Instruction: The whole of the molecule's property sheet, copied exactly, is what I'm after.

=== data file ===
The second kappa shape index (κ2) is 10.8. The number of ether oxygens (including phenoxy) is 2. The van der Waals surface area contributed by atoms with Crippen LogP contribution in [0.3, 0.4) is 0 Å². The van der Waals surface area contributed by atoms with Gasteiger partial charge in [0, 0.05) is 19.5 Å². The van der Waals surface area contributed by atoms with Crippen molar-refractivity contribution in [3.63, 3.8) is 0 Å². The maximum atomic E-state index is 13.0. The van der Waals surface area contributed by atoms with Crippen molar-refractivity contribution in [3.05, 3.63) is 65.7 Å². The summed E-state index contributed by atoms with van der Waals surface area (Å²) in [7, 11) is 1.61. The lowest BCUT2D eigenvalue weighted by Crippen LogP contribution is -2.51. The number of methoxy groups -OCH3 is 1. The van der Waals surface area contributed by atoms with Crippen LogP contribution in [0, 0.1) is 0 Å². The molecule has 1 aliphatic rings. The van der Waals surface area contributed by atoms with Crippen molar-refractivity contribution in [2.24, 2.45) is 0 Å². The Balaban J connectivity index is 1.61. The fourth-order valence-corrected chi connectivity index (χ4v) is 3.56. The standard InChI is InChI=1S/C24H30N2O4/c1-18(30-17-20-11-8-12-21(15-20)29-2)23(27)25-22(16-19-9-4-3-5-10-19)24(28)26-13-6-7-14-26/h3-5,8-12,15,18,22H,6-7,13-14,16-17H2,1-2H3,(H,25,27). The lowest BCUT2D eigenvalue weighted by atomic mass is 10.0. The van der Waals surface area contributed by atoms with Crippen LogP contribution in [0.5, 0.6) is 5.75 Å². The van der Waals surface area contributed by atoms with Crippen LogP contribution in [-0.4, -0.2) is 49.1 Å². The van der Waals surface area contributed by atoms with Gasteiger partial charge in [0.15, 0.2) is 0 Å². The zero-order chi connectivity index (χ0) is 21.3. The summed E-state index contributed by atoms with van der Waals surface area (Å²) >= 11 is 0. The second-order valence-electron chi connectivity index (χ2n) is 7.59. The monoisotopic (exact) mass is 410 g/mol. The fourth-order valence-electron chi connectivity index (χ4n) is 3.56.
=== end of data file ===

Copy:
The second kappa shape index (κ2) is 10.8. The number of ether oxygens (including phenoxy) is 2. The van der Waals surface area contributed by atoms with Crippen LogP contribution in [0.3, 0.4) is 0 Å². The van der Waals surface area contributed by atoms with Gasteiger partial charge in [0, 0.05) is 19.5 Å². The van der Waals surface area contributed by atoms with Crippen molar-refractivity contribution in [3.63, 3.8) is 0 Å². The maximum atomic E-state index is 13.0. The van der Waals surface area contributed by atoms with Crippen molar-refractivity contribution in [3.05, 3.63) is 65.7 Å². The summed E-state index contributed by atoms with van der Waals surface area (Å²) in [7, 11) is 1.61. The lowest BCUT2D eigenvalue weighted by Crippen LogP contribution is -2.51. The number of methoxy groups -OCH3 is 1. The van der Waals surface area contributed by atoms with Crippen LogP contribution in [0, 0.1) is 0 Å². The molecule has 1 aliphatic rings. The van der Waals surface area contributed by atoms with Crippen molar-refractivity contribution in [2.24, 2.45) is 0 Å². The Balaban J connectivity index is 1.61. The fourth-order valence-corrected chi connectivity index (χ4v) is 3.56. The standard InChI is InChI=1S/C24H30N2O4/c1-18(30-17-20-11-8-12-21(15-20)29-2)23(27)25-22(16-19-9-4-3-5-10-19)24(28)26-13-6-7-14-26/h3-5,8-12,15,18,22H,6-7,13-14,16-17H2,1-2H3,(H,25,27). The lowest BCUT2D eigenvalue weighted by atomic mass is 10.0. The van der Waals surface area contributed by atoms with Crippen LogP contribution in [0.5, 0.6) is 5.75 Å². The van der Waals surface area contributed by atoms with Crippen LogP contribution in [-0.4, -0.2) is 49.1 Å². The van der Waals surface area contributed by atoms with Gasteiger partial charge in [0.15, 0.2) is 0 Å². The zero-order chi connectivity index (χ0) is 21.3. The summed E-state index contributed by atoms with van der Waals surface area (Å²) >= 11 is 0. The second-order valence-electron chi connectivity index (χ2n) is 7.59. The monoisotopic (exact) mass is 410 g/mol. The fourth-order valence-electron chi connectivity index (χ4n) is 3.56.